There is a disconnect between what indicators say and what workers feel. A hard look at the numbers shows all isn’t well
Election years produce odd spectacles, like presidential candidates talking about their penises, or normal people talking about Labor Department jobs reports. In saner times, a release of nonfarm payroll data from the Bureau of Labor Statistics (BLS) would attract the level of attention appropriate for, well, nonfarm payroll data from the BLS. But these are not sane times.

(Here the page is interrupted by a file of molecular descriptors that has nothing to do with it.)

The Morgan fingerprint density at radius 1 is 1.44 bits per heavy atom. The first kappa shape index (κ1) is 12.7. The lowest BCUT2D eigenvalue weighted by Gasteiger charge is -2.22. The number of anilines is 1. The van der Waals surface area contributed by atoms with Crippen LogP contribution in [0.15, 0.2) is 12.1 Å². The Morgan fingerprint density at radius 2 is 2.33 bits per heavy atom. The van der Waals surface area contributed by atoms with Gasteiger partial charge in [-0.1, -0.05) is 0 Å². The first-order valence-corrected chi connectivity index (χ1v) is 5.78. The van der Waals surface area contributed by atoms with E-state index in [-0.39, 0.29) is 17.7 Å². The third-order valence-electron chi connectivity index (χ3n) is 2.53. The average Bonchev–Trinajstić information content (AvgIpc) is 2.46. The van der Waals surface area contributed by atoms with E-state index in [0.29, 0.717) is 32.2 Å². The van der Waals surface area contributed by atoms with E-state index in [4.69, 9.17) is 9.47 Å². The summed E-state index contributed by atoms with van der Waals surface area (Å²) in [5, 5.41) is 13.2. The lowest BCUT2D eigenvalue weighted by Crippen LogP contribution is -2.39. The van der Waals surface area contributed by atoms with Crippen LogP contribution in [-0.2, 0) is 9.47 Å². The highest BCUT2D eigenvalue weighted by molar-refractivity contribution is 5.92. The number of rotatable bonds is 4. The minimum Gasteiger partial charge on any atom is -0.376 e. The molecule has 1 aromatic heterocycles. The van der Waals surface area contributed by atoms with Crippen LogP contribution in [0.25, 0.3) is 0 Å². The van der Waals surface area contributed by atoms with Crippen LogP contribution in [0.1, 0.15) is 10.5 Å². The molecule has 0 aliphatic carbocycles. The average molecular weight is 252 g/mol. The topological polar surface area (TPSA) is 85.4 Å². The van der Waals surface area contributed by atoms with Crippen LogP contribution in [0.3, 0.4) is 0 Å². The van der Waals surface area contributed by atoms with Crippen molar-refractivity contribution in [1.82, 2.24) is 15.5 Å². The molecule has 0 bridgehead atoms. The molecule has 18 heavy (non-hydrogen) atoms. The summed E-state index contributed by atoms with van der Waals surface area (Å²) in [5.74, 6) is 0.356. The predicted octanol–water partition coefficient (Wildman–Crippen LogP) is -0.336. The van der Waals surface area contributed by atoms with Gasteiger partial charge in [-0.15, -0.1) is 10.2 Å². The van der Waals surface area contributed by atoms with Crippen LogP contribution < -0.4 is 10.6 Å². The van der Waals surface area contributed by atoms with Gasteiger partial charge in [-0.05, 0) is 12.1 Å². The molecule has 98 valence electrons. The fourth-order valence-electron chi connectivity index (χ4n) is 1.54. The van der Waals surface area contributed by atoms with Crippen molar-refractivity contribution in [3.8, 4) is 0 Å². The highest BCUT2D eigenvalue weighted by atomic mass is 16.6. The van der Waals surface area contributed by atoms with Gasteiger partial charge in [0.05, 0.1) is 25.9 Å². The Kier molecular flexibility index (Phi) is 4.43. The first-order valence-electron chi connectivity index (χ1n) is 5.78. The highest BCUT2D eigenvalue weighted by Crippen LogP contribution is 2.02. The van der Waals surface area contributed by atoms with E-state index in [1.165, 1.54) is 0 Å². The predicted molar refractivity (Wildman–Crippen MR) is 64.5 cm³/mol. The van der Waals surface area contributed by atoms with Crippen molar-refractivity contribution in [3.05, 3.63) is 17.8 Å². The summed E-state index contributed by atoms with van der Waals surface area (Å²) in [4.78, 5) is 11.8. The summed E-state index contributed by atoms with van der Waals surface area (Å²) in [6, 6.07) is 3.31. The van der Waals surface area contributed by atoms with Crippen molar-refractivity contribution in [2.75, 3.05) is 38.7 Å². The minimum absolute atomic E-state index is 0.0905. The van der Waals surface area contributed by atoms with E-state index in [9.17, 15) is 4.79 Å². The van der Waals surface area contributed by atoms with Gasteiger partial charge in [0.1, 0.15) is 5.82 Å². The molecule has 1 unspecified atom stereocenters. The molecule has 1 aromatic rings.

With an election season defined by its unpredictability, we can take some comfort in the few predictive rules we have left, like James Carville’s old “the economy, stupid” maxim. Research and common sense indicate a strong economy is good for incumbent parties, so a good jobs report should mean a Democratic victory in November.